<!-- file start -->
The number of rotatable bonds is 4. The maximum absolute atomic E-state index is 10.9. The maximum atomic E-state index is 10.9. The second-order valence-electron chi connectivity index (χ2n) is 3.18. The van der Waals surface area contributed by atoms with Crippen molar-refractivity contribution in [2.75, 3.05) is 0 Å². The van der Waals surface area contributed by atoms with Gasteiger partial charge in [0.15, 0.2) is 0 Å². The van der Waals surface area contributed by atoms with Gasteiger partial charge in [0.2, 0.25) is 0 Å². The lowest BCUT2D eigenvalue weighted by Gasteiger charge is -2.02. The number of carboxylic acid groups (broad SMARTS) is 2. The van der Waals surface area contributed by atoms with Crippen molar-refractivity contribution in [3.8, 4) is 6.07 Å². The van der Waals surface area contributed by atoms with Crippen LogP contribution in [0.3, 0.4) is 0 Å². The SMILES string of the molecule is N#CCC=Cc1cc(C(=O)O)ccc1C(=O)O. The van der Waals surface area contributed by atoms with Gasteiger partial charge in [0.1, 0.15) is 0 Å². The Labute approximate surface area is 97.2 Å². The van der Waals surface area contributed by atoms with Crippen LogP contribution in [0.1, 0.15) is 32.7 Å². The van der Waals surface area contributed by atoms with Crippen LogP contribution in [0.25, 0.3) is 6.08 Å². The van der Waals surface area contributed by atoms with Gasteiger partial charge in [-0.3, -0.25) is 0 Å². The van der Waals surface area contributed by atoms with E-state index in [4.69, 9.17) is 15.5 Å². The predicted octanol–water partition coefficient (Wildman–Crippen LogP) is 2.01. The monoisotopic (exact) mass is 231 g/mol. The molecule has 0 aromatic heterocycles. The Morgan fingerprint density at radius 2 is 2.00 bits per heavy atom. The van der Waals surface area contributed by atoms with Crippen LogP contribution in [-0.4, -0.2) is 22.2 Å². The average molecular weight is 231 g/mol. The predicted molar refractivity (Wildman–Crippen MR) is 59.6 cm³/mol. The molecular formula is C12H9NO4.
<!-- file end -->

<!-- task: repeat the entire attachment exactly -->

The number of rotatable bonds is 4. The maximum absolute atomic E-state index is 10.9. The maximum atomic E-state index is 10.9. The second-order valence-electron chi connectivity index (χ2n) is 3.18. The van der Waals surface area contributed by atoms with Crippen molar-refractivity contribution in [2.75, 3.05) is 0 Å². The van der Waals surface area contributed by atoms with Gasteiger partial charge in [0.15, 0.2) is 0 Å². The van der Waals surface area contributed by atoms with Gasteiger partial charge in [0.2, 0.25) is 0 Å². The lowest BCUT2D eigenvalue weighted by Gasteiger charge is -2.02. The number of carboxylic acid groups (broad SMARTS) is 2. The van der Waals surface area contributed by atoms with Crippen molar-refractivity contribution in [3.8, 4) is 6.07 Å². The van der Waals surface area contributed by atoms with Crippen LogP contribution in [0.3, 0.4) is 0 Å². The SMILES string of the molecule is N#CCC=Cc1cc(C(=O)O)ccc1C(=O)O. The van der Waals surface area contributed by atoms with Gasteiger partial charge in [0.1, 0.15) is 0 Å². The Labute approximate surface area is 97.2 Å². The van der Waals surface area contributed by atoms with Crippen LogP contribution in [0.1, 0.15) is 32.7 Å². The van der Waals surface area contributed by atoms with Crippen LogP contribution in [0.25, 0.3) is 6.08 Å². The van der Waals surface area contributed by atoms with Gasteiger partial charge in [-0.3, -0.25) is 0 Å². The van der Waals surface area contributed by atoms with E-state index in [4.69, 9.17) is 15.5 Å². The predicted octanol–water partition coefficient (Wildman–Crippen LogP) is 2.01. The monoisotopic (exact) mass is 231 g/mol. The molecule has 0 aromatic heterocycles. The Morgan fingerprint density at radius 2 is 2.00 bits per heavy atom. The van der Waals surface area contributed by atoms with Crippen LogP contribution in [-0.4, -0.2) is 22.2 Å². The average molecular weight is 231 g/mol. The predicted molar refractivity (Wildman–Crippen MR) is 59.6 cm³/mol. The molecular formula is C12H9NO4.